"I'm mad as hell and I'm not going to take this anymore," Howard Beal led the angry chorus of voices! Seeing the news room be taken over by corporate interests that wanted entertainment not news, Howard, a Network News anchor, started encouraging his audience to shout out their feelings!
Howard Beal is the protagonist of the prescient movie, "Network" (1976) directed by Sidney Lumet, written by Paddy Chayefsky. Great actors including Faye Dunaway, William Holden, Peter Finch, Robert Duvall and Ned Beatty. All the actors in the movie are professional, excellent actors. No computer graphics, no super heroes, no loopy love story; in other words not much like the popular Hollywood movies offered these days.
I would call this a MUST SEE classic movie which is still relevant today. (33 years later and still relevant, oh dear.)
I was reminded of this movie by Mr. al Zaidi's act of civil disobedience in Iraq. He's right, you know, there comes a time when enough is enough. I was surprised when everyone in the room didn't throw their shoes at Bush! The point wasn't to hit g.w.Bush, the point was to show disrespect, in a moment of explosive frustration. Exposing the sole of your shoe to someone is considered an insult.
Mr. al Zaidi, a journalist, spoke for a lot of people, millions in the world, when he shouted, "This is a farewell kiss, you dog, this is from the widows and orphans and those that were killed!"
It was on MSNBC that I first viewed the incident. There was no translation for Mr. al Zaidi's words, he wasn't quoted. The female news announcer urged her viewers to "listen" to Bush's comments. As usual Bush's comments were inappropriate: "It was jus' some guy that wanted to get on T.V." One could also hear Mr. al Zaidi being brutally beaten in the background, also inappropriate, but nary a word about inappropriate use of force by the announcer.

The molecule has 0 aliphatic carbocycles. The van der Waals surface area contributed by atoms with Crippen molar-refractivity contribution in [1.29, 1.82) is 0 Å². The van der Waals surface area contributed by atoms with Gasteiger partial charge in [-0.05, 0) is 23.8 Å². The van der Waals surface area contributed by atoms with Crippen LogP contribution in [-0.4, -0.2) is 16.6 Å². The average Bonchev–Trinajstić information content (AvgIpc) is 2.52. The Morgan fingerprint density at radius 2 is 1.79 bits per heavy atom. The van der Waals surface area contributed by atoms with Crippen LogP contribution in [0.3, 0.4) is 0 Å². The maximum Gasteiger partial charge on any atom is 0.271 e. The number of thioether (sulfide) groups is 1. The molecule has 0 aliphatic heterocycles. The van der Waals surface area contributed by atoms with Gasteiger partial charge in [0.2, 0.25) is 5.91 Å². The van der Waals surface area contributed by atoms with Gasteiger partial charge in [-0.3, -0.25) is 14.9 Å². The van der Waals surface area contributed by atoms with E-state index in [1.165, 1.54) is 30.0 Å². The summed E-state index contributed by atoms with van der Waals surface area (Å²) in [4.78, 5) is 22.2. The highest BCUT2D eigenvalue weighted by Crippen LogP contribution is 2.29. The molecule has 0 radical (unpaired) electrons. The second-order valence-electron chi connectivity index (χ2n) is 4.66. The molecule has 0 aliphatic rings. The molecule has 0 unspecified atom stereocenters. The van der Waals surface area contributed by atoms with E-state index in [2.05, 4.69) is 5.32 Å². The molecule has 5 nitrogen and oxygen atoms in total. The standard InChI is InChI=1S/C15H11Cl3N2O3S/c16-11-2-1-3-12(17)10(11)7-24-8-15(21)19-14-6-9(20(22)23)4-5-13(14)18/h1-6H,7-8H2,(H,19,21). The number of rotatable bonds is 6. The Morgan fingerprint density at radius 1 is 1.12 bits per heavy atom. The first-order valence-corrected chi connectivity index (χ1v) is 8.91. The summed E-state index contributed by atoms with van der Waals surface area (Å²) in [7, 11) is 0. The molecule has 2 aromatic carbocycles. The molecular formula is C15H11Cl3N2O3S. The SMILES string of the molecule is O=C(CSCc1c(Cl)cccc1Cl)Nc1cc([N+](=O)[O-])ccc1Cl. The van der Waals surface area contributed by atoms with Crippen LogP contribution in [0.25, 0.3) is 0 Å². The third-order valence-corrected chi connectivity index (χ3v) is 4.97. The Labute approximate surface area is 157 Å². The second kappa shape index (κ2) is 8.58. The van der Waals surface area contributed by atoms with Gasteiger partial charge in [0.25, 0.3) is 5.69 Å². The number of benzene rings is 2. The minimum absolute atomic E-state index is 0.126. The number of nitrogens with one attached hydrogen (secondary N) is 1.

His lawyers plan to appeal his three year sentence. Shouldn't this case be handled by the World Court due to it crossing international borders (U.S.A. and Iraq)? I assume Iraq is a sovereign nation. Mr. al Zaidi must be moved to safety so he can have his wounds attended to professionally and not face continuous assault in prison. Otherwise how can a fair trial proceed?
Neither as a state governor nor as a national leader has Bush shown compassion for others. He has not shown a capacity for feeling compassion nor taking personal responsibility for the deaths of innocent people under his leadership. Isn't there a name for that, something psychological?
It's worse to kill hundreds of thousands of innocent people with modern weaponry than it is to throw a pair of shoes. Some upside down logic is at work in this situation.
We've seen elderly nuns imprisoned because they demonstrated for peace, a guy buying Chinese food arrested for watching a demonstration during the Republican convention, a gym member taken to the police station for talking politics at the gym, etc. etc. All these things happening in a country with a Bill of Rights which recognizes freedom of speech.
A new president isn't going to be able to change this. A change in perspective is needed by those in law and order field and those in the judiciary who see a terrorist in every shadow or see an opportunity to make some bucks from the privatized prison system.
So let's pay attention, point out the bad calls and appreciate the good cops/judges.
You can find an article titled "Shoe-thrower fans unite online" at CNN: